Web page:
I just met a girl called Maria.....
Well... she is not technically a girl. She is 90. And I have not just met her. I have been visiting her for 6 months. What are you on about LandGirl, I hear you cry? Well. I shall mostly be telling you about it now. Here it comes.... ready?
Back in September I got to thinking that I would quite like to do some volunteering for Age UK. The thought process was simple for me. I wanted to try to give something back to the generation that I so admire. I emulate, albeit sometimes to a feeble degree, the women of the WW2 era and I know from the statistics that abound, that some are living alone and are painfully isolated.
A friend of mine was chatting one day about someone in her office who is a “befriender” for the charity and said that she thought it would be right up my street. I like to chat. I like tea. I like cake. Match made in heaven.
A quick search on the wonderweb lead me to ring my local Age UK office and it all went from there. I had to attend an interview taking along some of my personal particulars, such as passport or drivers license. The “interview” , I was told, would consist of no more than a 20 minute chinwag, so that a representative of the charity could get to know me a bit more and consider if a) I was suitable for the task and b) who to place me with when the time came.
40 minutes later (ahem,) I was off out the door and awaiting the results of my CRB police check. Despite having one recently for something else, I was told that I would need to have another one. Free of charge. Not a problem. There was a wait involved, which was a little longer than I would have liked, coming in at just under 8 weeks. I was keen to get a placement before the notoriously lonely time of Christmas & New Year hit, but that was not to be. Alas.
But - come mid January, I was called with the details of Maria. A recently bereaved and slightly depressed local lady. I arranged to meet her at her home, accompanied by an Age UK Representative. I had been warned that, during the first meeting, Maria might not actually talk to me very much, but instead direct her conversation towards the Representative. Which is exactly what happened. I was then left to arrange the next visit with Maria. This has become a weekly visit on a Saturday morning. I would have preferred weekday evenings, but a lot of elderly people prefer day meetings, which is understandable.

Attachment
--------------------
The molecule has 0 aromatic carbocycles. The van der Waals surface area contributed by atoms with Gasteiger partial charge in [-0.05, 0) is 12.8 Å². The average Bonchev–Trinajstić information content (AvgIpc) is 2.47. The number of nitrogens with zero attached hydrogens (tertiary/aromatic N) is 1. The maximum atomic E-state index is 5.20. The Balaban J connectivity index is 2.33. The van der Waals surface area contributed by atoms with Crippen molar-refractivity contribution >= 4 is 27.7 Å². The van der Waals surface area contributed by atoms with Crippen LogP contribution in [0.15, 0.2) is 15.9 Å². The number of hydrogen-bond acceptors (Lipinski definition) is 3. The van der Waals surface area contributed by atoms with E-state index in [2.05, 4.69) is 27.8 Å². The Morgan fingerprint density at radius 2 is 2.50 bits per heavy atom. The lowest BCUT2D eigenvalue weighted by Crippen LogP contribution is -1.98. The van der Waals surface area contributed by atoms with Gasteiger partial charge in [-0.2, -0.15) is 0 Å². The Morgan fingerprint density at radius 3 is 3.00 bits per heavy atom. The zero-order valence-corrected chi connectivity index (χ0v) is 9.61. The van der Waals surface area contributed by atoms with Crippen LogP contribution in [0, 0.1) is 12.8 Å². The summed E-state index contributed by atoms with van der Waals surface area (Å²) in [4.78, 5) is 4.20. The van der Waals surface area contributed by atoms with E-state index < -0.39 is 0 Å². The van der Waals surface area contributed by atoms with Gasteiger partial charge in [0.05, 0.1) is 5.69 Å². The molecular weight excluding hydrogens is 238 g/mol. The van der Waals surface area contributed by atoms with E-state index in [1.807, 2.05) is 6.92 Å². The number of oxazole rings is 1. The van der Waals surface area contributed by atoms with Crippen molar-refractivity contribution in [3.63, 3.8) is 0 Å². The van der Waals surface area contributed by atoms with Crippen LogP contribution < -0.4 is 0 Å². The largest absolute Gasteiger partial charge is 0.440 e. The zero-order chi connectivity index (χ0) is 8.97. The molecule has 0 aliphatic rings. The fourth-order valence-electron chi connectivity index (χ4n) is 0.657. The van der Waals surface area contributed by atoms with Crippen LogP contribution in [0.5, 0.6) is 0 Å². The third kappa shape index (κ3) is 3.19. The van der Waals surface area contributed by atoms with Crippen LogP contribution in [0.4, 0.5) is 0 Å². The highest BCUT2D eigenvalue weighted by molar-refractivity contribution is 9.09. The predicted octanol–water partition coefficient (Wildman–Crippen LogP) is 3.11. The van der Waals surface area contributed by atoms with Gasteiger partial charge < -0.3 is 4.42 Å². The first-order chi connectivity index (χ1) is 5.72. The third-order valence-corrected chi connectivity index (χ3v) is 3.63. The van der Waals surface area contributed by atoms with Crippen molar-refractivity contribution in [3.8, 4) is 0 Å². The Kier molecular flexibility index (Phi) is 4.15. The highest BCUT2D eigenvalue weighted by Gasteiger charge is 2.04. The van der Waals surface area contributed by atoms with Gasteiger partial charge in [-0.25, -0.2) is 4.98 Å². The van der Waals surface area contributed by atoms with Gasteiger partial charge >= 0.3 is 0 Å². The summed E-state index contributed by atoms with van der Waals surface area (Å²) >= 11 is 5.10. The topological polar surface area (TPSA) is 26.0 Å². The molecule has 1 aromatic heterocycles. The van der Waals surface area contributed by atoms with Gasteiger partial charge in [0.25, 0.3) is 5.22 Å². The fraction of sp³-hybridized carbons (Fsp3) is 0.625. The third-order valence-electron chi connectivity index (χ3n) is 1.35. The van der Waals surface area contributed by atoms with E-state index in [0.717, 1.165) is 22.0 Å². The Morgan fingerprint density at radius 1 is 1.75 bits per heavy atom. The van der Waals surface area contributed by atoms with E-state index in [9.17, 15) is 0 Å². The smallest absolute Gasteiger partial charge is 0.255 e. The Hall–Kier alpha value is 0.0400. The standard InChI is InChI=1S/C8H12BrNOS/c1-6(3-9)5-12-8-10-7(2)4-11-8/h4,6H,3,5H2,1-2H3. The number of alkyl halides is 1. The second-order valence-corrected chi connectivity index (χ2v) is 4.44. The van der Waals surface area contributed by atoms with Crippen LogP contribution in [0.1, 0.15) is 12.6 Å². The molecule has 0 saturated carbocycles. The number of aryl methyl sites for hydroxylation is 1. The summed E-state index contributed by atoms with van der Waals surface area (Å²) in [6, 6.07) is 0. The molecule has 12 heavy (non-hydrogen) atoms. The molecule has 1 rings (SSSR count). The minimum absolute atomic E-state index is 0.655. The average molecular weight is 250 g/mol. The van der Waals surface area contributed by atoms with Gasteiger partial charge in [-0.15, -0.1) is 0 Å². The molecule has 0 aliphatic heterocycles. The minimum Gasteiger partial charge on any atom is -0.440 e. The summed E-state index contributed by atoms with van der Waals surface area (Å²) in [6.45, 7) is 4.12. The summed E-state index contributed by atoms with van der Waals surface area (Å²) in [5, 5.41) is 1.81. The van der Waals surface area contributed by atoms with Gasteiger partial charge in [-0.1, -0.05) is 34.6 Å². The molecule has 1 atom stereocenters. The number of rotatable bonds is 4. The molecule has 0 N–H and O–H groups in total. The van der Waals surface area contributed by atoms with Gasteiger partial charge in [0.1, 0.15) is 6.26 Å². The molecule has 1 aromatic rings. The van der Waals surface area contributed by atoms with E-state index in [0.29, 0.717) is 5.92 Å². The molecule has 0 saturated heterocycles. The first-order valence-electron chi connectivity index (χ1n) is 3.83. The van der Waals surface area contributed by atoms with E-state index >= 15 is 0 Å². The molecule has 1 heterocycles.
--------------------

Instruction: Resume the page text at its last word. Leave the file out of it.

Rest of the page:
The meetings have progressed from being slightly awkward at first, as getting to know someone can sometimes be, into what I feel is an actual friendship. I talk about what I have been up to, she talks about her past. I advise her on how I think she could improve how she spends her time through various activities such as U3A, she listens and occasionally agrees with or dismisses my suggestions, depending on her mood.
But she is showing more interest in life in general as her bereavement becomes less and she adjusts to life on her own. Due to her depression, there have been tearful, silent moments during my visits, but I handle them as I would do any other friend. I listen. I try to comfort.
I have recently met members of her extended family who have told me that my visits do Maria the world of good. That they really give her a lift and that she looks forward to seeing me. Which is all I could ever hope for. For an hour a week, sometimes a little over, I feel that it is not much to give out of my time. In fact, it is hardly anything at all. I am happy to pay by way of my usual Saturday morning lay in to be able to give something back.
My only reservation is that I cannot spend more time with Maria. I would dearly love to be able to see her in the week, perhaps go along with her to a bridge game, or just simply sit and watch TV. But due to working full time, this is not a possibility. I give what I can, and it seems to be ample for her needs.
If you think you could do the same or could help the charity in other ways, have a look on line. Perhaps it is something you would like to get involved in?
Age UK is the umbrella term for the combination of Age Concern and Help the Aged. If you have no luck finding contact details that can help you, then it might be worth giving your local charity shop a call to see if they can point you in the right direction. But try direct contact with an office first.
Honestly? It is one of the most rewarding things I have ever done. Let me know if this inspires you to get involved with the elderly community, or if you already are? I would love to hear of your experiences.
Thanks for stopping by!